Manteca Unified is school district of 24,500 students on its way to becoming 50,000 students if all of the housing plans in Manteca and Lathrop come to fruition.
Such numbers makes it easy to lose track of students and develop disconnect between schools.
It is why more than two years ago Manteca Unified embarked on a system where schools are clustered into eight regions based on the need to articulate programs as well as other common denominators. While some grouping are what you might expect — elementary feeder schools paired with a high school — half of the regions are based on other commonalities such as being more traditional country schools.
The largest region addresses the education of 5,000 students.
It is akin to mega-churches that operate “smaller churches” within a massive congregation so that connections can more easily be established.
Deputy Superintendent Roger Goatcher says a region approach allows schools to work seamlessly in identifying struggling students, tracking them, and taking steps to adjust programs to improve their academic performance.
“It’s not organized with the high school principal in charge,” District Superintendent Jason Messer said.
The reason is no one wanted to slip into the trap where decisions would be handed down by placing the emphasis on the high school. Instead those leading each region come from the elementary ranks to help secure a more holistic approach to programs and classroom collaboration.
It allows eighth grade math teachers to not just have an understanding of the high school level curriculum but provides insight for high school teachers to see just how their future students are doing as well as what adjustments may need to be made to help assure their success.
When the district was looking for a way to make sure the educational programs were manageable and effective as Manteca Unified grew, they heeded advice from Deputy Superintendent Clark Burke who worked with a similar system at Elk Grove Unified School District. The south Sacramento County school district with 64,000 students is the fifth largest in the state.
The district has been using the region approach in a variety of ways. They are able to do such things as identity interest of seventh and eighth graders to adjust high school elective offerings.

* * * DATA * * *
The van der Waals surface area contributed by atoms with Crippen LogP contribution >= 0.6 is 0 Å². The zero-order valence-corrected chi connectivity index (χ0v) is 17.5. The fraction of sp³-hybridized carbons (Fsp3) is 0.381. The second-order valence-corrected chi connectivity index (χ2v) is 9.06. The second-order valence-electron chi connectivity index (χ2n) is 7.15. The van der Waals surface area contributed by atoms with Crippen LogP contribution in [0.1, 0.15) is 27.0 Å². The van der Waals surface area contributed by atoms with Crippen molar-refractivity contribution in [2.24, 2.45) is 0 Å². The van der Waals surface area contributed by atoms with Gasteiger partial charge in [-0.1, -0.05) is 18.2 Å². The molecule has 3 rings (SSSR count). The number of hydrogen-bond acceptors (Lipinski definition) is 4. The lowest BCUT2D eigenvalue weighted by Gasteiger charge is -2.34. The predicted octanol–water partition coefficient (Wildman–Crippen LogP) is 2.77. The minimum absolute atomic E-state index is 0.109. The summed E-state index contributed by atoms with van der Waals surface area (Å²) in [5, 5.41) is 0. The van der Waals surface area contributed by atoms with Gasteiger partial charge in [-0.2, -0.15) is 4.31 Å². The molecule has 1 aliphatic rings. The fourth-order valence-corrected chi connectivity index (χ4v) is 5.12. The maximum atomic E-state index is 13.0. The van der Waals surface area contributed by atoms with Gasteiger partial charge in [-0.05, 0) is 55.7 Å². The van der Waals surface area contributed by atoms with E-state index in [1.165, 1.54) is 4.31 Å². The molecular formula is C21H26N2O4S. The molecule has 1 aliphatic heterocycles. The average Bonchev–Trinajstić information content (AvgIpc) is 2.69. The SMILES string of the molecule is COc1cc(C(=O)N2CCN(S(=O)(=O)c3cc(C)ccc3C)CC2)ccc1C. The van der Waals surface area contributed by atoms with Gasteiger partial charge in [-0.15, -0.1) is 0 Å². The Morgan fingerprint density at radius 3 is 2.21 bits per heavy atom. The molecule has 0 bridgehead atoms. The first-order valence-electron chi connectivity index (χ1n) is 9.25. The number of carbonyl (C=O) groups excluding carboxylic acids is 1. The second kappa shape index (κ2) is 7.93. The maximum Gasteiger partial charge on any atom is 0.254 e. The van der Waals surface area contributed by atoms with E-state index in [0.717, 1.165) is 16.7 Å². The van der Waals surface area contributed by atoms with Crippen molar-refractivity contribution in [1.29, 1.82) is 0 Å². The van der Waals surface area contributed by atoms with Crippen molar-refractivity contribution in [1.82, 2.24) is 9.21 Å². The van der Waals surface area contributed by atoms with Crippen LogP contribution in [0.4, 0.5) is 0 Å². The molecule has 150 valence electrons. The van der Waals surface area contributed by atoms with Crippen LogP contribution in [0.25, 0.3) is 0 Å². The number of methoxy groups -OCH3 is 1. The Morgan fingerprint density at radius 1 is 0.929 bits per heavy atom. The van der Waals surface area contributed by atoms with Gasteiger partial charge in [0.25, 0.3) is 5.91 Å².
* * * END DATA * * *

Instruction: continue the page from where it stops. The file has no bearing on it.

But perhaps more importantly they can more closely monitor students who are struggling not just to keep tabs on them so they don’t fall through the cracks but to also coordinate multiple year efforts effectively using a collaborative team approach to tailor teaching as much as possible to address deficiencies.
“Our elementary and high schools have been developing strong vertical articulation in region meetings,” noted Clara Schmiedt Manteca Unified Director of Secondary Education. “These meetings are held quarterly and there are discussions among administrators regarding how students are doing when they reach the 9th grade. There has been an even greater focus on at-risk students throughout our system. The high school and elementary school teachers and administrators meet several times a year to discuss academics and curriculum needs for students. There are days when coaches, band directors, JROTC, and other electives go to the elementary schools to present their programs.”
The effort has led to high school, counselors meeting with at risk 7th and 8th graders several times during the school year in a bid to build a relationship with students and support them to do better.
Other ways the effort works is through high school tournaments staged for Acorn League sports teams and elementary students being invited to see high school plays.
At Lathrop High and Weston Ranch High, feeder school 8th graders will travel to the high school to participate in band and choir.